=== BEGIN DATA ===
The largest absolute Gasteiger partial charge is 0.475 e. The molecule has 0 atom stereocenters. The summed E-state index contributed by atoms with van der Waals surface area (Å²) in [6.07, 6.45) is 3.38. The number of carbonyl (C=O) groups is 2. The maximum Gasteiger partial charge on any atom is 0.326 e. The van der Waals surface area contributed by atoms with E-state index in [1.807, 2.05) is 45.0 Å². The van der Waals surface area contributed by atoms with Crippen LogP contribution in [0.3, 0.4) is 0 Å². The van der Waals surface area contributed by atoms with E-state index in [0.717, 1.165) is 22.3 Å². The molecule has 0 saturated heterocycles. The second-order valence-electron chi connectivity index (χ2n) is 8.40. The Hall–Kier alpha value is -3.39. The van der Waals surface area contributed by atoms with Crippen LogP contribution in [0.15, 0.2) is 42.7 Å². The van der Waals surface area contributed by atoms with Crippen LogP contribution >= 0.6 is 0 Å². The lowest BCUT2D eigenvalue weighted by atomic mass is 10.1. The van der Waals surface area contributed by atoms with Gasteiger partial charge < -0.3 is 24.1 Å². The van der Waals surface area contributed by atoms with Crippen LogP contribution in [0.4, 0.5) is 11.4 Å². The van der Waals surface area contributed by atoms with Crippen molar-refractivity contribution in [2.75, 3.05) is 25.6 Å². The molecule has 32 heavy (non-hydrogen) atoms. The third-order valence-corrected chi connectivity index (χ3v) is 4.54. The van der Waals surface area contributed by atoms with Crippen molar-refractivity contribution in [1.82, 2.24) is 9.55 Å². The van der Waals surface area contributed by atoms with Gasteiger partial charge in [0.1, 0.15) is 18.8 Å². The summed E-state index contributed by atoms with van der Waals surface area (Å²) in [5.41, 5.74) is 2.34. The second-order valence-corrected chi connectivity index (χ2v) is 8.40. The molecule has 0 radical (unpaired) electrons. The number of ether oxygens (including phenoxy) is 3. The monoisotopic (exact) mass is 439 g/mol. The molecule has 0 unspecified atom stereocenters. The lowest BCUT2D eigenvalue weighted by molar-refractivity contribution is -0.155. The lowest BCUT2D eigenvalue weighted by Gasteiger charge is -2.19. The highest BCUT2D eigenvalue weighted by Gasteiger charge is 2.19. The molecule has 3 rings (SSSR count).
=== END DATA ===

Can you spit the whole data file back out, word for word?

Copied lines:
The largest absolute Gasteiger partial charge is 0.475 e. The molecule has 0 atom stereocenters. The summed E-state index contributed by atoms with van der Waals surface area (Å²) in [6.07, 6.45) is 3.38. The number of carbonyl (C=O) groups is 2. The maximum Gasteiger partial charge on any atom is 0.326 e. The van der Waals surface area contributed by atoms with E-state index in [1.807, 2.05) is 45.0 Å². The van der Waals surface area contributed by atoms with Crippen LogP contribution in [0.3, 0.4) is 0 Å². The van der Waals surface area contributed by atoms with E-state index in [0.717, 1.165) is 22.3 Å². The molecule has 0 saturated heterocycles. The second-order valence-electron chi connectivity index (χ2n) is 8.40. The Hall–Kier alpha value is -3.39. The van der Waals surface area contributed by atoms with Crippen LogP contribution in [0.15, 0.2) is 42.7 Å². The van der Waals surface area contributed by atoms with Crippen LogP contribution >= 0.6 is 0 Å². The lowest BCUT2D eigenvalue weighted by atomic mass is 10.1. The van der Waals surface area contributed by atoms with Gasteiger partial charge < -0.3 is 24.1 Å². The van der Waals surface area contributed by atoms with Crippen LogP contribution in [0.4, 0.5) is 11.4 Å². The van der Waals surface area contributed by atoms with Crippen molar-refractivity contribution in [2.75, 3.05) is 25.6 Å². The molecule has 32 heavy (non-hydrogen) atoms. The third-order valence-corrected chi connectivity index (χ3v) is 4.54. The van der Waals surface area contributed by atoms with Crippen molar-refractivity contribution in [1.82, 2.24) is 9.55 Å². The van der Waals surface area contributed by atoms with Gasteiger partial charge in [0.1, 0.15) is 18.8 Å². The summed E-state index contributed by atoms with van der Waals surface area (Å²) in [5.41, 5.74) is 2.34. The second-order valence-corrected chi connectivity index (χ2v) is 8.40. The molecule has 0 radical (unpaired) electrons. The number of ether oxygens (including phenoxy) is 3. The monoisotopic (exact) mass is 439 g/mol. The molecule has 0 unspecified atom stereocenters. The lowest BCUT2D eigenvalue weighted by molar-refractivity contribution is -0.155. The lowest BCUT2D eigenvalue weighted by Gasteiger charge is -2.19. The highest BCUT2D eigenvalue weighted by Gasteiger charge is 2.19. The molecule has 3 rings (SSSR count).